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Newberg Animal Shelter: Orvis Dog Enrichment Grant Report

How did this grant help your organization and the pets in your care?

The Orvis grant money was used to pay for vaccinations for dogs processed and adopted out of Newberg Animal Shelter.

The Orvis grant helped Newberg Animal Shelter with vaccination costs, which will help us afford to process more dogs with appropriate vaccinations prior to adoption.

How many pets did this grant help?


Please provide a story of one or more specific pets this grant helped.

Joker (first photo) is a 6-year-old hound/shepherd who was with us from Dec. 9-28, 2016. His human dad passed away and his mom moved into a nursing facility. Joker was adopted by a retired couple who submitted a letter of intent to tell us about themselves and ask to adopt Joker. Joker is now a city dog and belongs to a private off-leash dog park. He has two human “grandsons” that he plays well with. Five weeks into his adoption, Kathy, his new mom, emailed us photos of him enjoying his new home (second photo), saying, “Joker is a very sweet dog. He has been making great strides in adjusting from country life to city life and is more comfortable with the people, dogs, traffic, and sounds. He is a delight to have around our home. Our two grandsons adore him, and he is kind and playful with them. We enjoy watching him and his new encounters!”

Jetta (third photo) is a 1-year-old Chihuahua who was with us from Dec. 7-24, 2016. Jetta came in as a terrified stray. She had spent a week out in the winter cold with no food in someone’s back yard before they finally brought her in to look for the owner. Her owner was never found. Jetta hid under blankets and fear-nipped for the first week or so. We got her weight back up and earned her trust, although she was still shy. Jetta was spayed and vaccinated and put up for adoption. A wonderfully patient woman from a town 45 miles away drove out and sat with Jetta until she earned Jetta’s trust.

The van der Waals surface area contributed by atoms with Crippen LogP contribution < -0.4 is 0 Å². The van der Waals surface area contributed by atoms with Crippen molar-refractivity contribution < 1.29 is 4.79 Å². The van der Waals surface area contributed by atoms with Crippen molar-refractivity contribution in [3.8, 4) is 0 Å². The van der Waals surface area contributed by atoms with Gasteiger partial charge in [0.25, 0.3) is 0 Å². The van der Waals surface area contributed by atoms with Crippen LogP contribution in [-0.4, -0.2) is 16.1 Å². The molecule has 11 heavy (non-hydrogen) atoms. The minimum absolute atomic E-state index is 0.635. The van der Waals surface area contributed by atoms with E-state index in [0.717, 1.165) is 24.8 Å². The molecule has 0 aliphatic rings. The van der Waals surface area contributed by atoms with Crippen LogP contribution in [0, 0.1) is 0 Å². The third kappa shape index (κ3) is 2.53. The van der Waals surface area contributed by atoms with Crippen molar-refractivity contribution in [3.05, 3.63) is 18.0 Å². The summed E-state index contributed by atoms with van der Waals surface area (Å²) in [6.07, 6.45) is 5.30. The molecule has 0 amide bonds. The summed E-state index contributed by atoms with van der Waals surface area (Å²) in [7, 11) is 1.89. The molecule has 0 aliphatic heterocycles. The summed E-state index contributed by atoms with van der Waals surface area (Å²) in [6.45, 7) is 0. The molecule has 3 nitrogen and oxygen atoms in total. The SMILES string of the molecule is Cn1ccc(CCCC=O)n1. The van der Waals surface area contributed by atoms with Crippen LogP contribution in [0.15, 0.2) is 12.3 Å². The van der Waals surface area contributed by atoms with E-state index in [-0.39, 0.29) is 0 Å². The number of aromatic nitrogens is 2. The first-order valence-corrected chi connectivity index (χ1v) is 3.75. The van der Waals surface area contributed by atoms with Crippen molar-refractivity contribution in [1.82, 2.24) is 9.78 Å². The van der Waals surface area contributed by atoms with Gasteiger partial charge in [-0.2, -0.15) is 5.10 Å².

Carrie, Jetta’s new mom, emailed photos of her and says, “Jetta is spoiled rotten, thinks she has to have all the attention, and sleeps in the middle of the bed. She is completely different from when we first brought her home. She also has a little attitude if you leave her. She gets mad and dumps her food and water bowl over. I love her to death, and she has somehow accumulated a million toys!”

Buddy (fourth photo) is a 5-year-old Newfoundland/black Lab mix who was with us from Dec. 12-31, 2016. Shelter manager Sarah Williams-Jarred says, “Buddy is my favorite Christmas story this year.” Buddy came to us as a stray. He was half-bald and emaciated due to malnutrition and poor living conditions. He had chewed through the steel cable hanging around his neck to free himself, resulting in a broken incisor. Buddy was a well-mannered boy. He got along well with other dogs, was respectful of cats, and adored children. He had never been housebroken and was afraid of his own reflection. With good food, a neuter, a dental, and loving care, Buddy quickly emerged as an affectionate dog who was eager to please, and was adopted before the New Year. We think he knew exactly what he was doing when he chewed through his cable. He did not want to face another year of neglect, so he found his way to us, knowing we would get him into a loving home.

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